Social media sucks

Discussion in 'Marketing' started by deadrats, Apr 18, 2021.

  1. KevinMcCormack

    KevinMcCormack Senior Member

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    I'm seeing it from the other end - for book sales I think organic engagement's time has passed. To put this in a restaurant context, Col. Sanders sold his recipe franchises door to door and built an empire. But nobody does that today, it doesn't have the return on investment.

    Five years ago, I'd be much more enthusiastic about social media engagement as a book sales mechanism, but the research seems to be rapidly pointing toward the platforms' value to authors is mostly from paid advertising now. And that's not a coincidence - this is their business model. Their algorithms are designed to interfere with the users' conversion rates, in order to funnel us to paid advertising. They've been boiling that frog for a decade.

    Matthew Inman (of The Oatmeal webcomic) brought this to our attention a few years ago when he learned that 5MM followers doesn't mean 5MM users can see his posts. Apparently at the time it meant his posts were viewed by about 250k recipients - the rest are suppressed from feeds by the algos. Hey, unless he wanted to pay FB to get 'boosts,' and he could compete with other celebrities in an auctioning system, to get his posts higher in their mutual followers' feeds. He calculated that to get all his followers to see his posts would cost a third of a million each.

    So what I'm saying is that actually, I think my concerns about ROI are contemporary, rather than me being behind the times.


    You raise a couple of points:

    1. Business sector. Yes. And within book sales, I'd even say there's a distinction between fiction vs nonfiction. This is based on a few years of observation and research. Nonfiction authors have a subjectmatter that can justify an impersonal feed. Just throwing out an example: photography bloggers can always review a new lens or film stock, stuff like that. I think fiction authors are challenged to come up with current content that isn't personal or industry drama. And as an analogy with your example: you're probably not booking reservations because people are excited about the busboy's political op/ed, or the hostess' cat posts last week. The feed's probably very focused on product. I have some ideas about how a fiction author can come up with on topic content, but it's iffy.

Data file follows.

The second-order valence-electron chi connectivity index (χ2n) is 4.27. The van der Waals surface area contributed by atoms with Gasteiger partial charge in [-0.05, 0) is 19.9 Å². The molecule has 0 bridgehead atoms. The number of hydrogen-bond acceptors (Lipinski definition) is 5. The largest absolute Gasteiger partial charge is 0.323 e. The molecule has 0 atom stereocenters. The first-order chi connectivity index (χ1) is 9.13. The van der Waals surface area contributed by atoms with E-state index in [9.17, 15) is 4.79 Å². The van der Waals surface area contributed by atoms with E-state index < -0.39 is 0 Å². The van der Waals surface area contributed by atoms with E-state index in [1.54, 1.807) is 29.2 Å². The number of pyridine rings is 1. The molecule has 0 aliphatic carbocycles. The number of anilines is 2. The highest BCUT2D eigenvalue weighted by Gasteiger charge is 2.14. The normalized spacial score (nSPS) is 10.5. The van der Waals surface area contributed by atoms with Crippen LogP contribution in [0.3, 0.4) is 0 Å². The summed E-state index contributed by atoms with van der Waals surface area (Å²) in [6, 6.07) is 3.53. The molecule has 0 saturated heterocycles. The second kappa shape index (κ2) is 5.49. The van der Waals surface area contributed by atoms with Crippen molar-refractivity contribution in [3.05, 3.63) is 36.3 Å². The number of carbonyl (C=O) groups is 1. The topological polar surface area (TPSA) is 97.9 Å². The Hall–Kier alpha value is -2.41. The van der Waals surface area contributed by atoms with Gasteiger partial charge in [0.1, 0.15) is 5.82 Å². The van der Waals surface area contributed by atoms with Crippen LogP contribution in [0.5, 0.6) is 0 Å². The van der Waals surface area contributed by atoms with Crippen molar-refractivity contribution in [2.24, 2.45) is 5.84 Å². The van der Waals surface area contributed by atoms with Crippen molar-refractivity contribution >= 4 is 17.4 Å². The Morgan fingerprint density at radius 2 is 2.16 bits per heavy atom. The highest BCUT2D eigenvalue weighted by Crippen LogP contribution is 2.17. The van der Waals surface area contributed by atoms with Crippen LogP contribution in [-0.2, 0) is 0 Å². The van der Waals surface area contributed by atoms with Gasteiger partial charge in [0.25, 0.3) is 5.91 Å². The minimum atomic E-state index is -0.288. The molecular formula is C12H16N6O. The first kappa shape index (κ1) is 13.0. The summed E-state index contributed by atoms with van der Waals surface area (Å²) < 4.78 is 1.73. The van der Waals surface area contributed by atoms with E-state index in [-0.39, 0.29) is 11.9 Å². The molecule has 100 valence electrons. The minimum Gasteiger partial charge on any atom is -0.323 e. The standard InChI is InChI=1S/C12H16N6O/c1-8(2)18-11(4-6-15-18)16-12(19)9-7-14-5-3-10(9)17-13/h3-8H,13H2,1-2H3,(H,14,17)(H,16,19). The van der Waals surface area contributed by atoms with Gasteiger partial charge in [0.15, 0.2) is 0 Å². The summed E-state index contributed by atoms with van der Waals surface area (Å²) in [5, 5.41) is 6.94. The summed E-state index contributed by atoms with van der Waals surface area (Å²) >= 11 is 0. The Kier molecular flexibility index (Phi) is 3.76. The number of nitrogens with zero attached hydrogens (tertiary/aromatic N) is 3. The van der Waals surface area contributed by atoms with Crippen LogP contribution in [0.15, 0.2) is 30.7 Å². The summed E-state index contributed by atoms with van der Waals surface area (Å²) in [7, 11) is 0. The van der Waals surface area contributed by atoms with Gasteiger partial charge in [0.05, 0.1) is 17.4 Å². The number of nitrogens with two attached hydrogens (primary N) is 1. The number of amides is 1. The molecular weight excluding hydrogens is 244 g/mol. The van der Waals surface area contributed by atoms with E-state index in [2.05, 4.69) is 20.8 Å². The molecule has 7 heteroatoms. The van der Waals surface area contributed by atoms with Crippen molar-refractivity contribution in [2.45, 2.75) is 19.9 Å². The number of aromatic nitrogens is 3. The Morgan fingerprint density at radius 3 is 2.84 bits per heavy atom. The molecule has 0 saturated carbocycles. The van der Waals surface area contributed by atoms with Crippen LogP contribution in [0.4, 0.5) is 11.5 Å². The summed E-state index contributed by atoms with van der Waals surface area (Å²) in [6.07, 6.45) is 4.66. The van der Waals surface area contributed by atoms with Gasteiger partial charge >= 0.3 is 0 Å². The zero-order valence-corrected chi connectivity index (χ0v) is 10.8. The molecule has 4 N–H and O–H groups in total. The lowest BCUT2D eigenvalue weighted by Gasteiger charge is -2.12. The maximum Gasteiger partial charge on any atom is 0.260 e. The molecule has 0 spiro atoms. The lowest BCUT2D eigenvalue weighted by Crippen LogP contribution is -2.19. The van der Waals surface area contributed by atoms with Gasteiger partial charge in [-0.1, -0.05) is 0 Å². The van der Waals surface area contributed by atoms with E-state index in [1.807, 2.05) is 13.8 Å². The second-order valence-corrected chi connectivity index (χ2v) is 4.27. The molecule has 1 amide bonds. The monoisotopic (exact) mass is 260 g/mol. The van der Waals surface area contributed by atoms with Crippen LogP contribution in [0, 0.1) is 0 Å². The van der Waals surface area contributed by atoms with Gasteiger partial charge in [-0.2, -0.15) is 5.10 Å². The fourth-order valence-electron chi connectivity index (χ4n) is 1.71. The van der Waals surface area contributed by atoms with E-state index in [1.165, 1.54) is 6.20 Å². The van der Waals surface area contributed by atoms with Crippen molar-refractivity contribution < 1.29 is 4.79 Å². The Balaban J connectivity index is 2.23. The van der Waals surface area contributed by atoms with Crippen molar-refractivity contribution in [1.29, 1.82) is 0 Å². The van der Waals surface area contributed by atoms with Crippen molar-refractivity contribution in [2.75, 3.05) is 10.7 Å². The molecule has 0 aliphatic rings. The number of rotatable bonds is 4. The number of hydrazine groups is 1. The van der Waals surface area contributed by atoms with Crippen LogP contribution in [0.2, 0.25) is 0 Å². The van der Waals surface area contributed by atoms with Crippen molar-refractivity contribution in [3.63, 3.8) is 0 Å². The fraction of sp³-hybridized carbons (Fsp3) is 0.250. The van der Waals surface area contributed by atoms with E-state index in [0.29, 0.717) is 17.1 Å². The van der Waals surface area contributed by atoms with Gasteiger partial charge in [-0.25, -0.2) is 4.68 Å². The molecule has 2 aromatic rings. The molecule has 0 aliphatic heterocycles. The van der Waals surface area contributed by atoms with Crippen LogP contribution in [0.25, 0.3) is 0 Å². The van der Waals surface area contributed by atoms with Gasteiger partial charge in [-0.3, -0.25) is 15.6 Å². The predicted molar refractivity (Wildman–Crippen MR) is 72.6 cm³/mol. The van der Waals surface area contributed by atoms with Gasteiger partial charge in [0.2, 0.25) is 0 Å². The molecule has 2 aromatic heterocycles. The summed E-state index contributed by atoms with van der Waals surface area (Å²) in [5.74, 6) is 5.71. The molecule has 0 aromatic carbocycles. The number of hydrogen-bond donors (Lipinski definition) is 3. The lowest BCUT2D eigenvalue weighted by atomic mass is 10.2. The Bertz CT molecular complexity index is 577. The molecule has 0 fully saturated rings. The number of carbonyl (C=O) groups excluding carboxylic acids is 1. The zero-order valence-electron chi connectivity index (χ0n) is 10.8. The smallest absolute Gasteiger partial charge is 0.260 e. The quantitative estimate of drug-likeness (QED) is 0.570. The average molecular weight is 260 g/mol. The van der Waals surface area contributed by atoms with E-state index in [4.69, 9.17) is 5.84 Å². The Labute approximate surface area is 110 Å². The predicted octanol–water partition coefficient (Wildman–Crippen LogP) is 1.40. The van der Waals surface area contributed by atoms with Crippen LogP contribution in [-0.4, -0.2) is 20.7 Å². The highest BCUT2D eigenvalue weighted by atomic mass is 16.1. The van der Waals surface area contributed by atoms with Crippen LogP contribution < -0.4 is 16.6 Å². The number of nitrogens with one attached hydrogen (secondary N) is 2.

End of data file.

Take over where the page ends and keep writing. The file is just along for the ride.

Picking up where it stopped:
2. Outsourcing. Yep. This is an active direction of research for me right now. There appears to be a spectrum of support levels, some of which might be right for me, assuming there's any benefit to social media for me at all. The challenge is that people who sell hammers say everything's a nail, and over 30 years of dealing with contractors, I have developed some cynicism.
     
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  2. Xoic

    Xoic Prognosticator of Arcana Ridiculosum Contributor

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    The real question here I think is, which type are you? o_O :cool:

    I'm guessing you bypassed social media and came straight here to WF to display your misanthropic and profanity-laden nature among other writers (who tend to be the same way). Good move I think. :superagree: :supergrin:
     
  3. hyacinthe

    hyacinthe Senior Member

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    Hm. okay.

    I didn't think strangers would be interested in me, either. But I'm an...internet extrovert? Is that even a thing? I like to talk to people online. I like chatting about minor things and sharing dad jokes and being friendly in a way that I am really, really not IRL.

    So when I first started with Twitter it was honestly just to have that hum of conversation while I followed my friends and interesting people. So I wound up chatting with random people about neat stuff, catching interesting threads about beekeeping or Indian muslin or just you know, whatever. I didn't think I'd have more than a handful of followers and it wasn't my concern to have a large number of followers.